All of us deal with deadlines. It could be renewing our car tabs, getting our kids to a practice or projects at work. I don’t think anyone ever thinks that the deadline or the obligation will go away. We instead choose to procrastinate, to our own peril. I do find it interesting that we view our responsibility to God differently. It seems as if our thinking is, if nothing happens, or God does not care, then somehow our responsibility will be waved. The Bible reminds us that this way of thinking is not true.
This month we launched our Celebrate Summer Series. Each year we do a study on a book of the Bible alternating between Old and New Testament books. The focus of this summer is the book of Romans in a study we are calling “Gospel 360” as we look at how the good news message of Jesus, the Gospel, impacts every area of our lives.
This past week I spent time in Romans 2. The emphasis in the passage challenges Jews not to trust in their religious position and practices as God’s chosen people but to focus on a life of obedience to Jesus. The passage contains a real application for existing followers of Jesus today to be intentional about our faith. The contrast Paul emphasized is that people that think they are better than others are not. Paul reminds us that we are no better than the group of “heathens” mentioned at the end of Romans 1 that has rejected God in their lives and are facing the consequences. It is easy to look down our nose at those whom “God gave them up” to follow their sinful desires. It is easy to feel that we are somehow better than them. Yet, Paul presses the point, if we are not actively working on our relationship with God, we are guiltier than these because we know the truth and do not live it. Paul is calling out the tendency of hypocrisy in our lives and calling us to be genuine. I challenge you to go ahead and read Romans 2.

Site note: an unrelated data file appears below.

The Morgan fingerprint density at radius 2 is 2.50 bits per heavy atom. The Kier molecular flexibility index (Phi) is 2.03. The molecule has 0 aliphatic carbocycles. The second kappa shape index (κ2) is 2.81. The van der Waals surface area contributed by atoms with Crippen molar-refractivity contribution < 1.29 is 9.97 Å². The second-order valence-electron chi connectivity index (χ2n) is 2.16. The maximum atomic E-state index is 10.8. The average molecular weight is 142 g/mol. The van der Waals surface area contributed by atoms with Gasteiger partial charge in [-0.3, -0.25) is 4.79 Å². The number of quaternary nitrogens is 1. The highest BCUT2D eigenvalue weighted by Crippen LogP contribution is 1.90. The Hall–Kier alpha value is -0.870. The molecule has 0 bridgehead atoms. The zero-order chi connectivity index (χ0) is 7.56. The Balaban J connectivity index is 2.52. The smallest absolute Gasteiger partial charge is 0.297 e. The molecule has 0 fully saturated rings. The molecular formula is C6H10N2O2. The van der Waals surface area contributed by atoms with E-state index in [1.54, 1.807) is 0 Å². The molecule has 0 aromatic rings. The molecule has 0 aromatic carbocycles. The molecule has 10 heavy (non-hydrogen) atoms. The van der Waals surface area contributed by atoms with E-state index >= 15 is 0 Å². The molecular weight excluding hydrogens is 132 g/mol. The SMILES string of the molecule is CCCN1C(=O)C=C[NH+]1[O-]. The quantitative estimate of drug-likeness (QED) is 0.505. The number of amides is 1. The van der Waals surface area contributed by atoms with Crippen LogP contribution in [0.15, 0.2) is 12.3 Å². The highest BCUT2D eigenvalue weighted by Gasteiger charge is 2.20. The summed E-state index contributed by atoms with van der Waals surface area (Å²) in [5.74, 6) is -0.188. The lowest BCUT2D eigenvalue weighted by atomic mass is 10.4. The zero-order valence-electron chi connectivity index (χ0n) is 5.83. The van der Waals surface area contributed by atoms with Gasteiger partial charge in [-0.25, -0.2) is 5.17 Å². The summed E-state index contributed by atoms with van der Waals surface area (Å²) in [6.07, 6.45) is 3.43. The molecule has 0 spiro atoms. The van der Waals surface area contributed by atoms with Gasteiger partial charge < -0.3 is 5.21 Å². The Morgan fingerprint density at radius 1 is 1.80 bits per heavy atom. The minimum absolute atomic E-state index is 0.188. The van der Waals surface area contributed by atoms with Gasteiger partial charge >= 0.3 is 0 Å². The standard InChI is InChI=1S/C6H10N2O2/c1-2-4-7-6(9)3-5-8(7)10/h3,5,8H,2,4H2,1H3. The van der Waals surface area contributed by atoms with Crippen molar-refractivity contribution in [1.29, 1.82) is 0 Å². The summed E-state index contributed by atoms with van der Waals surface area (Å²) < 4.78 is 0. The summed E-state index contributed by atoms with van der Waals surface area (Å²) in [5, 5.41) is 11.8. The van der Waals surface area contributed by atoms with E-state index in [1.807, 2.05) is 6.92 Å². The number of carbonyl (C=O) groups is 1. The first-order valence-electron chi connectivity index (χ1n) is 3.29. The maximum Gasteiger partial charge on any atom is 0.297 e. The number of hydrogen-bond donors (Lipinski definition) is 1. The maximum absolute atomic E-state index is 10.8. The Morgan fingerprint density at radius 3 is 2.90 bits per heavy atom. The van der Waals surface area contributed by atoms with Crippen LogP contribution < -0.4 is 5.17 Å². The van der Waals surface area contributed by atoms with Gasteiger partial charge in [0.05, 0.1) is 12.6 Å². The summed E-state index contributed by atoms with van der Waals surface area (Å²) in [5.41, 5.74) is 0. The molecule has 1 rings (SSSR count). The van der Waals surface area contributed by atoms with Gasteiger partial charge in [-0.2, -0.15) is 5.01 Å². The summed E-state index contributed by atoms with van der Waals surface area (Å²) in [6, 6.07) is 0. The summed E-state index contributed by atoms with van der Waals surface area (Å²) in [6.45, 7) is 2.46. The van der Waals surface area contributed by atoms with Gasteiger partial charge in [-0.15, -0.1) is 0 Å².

I was hit specifically with the danger of judgment we face because of God’s patience towards us. It is easy for us to miss an important reality that God’s patience is not forgiveness, it is simply forbearance. God’s delay in not immediately dealing with us does not mean he will not deal with us. “Or do you presume on the riches of his kindness and forbearance and patience, not knowing that God’s kindness is meant to lead you to repentance?” (Romans 2:4) God’s patience is just that, intentional waiting until we will return to Him.
I understand that all of us sin and blow it all the time. Yet, the challenge I see here is not to become indifferent toward our responsibilities as His followers. We need to quit being intentional hypocrites. We need to quit playing games of acting one way and living another. I am reminded that God’s forbearance is the result of His kindness so that we can get our lives in line and to fail to grasp this means we are playing with fire. One of the greatest dangers is that longer you play with God’s patience the harder your heart grows toward Him. But the passage reminds us that there is a limit to God’s kindness! God’s patience is not forgiveness.
-Pastor Joe Parkinson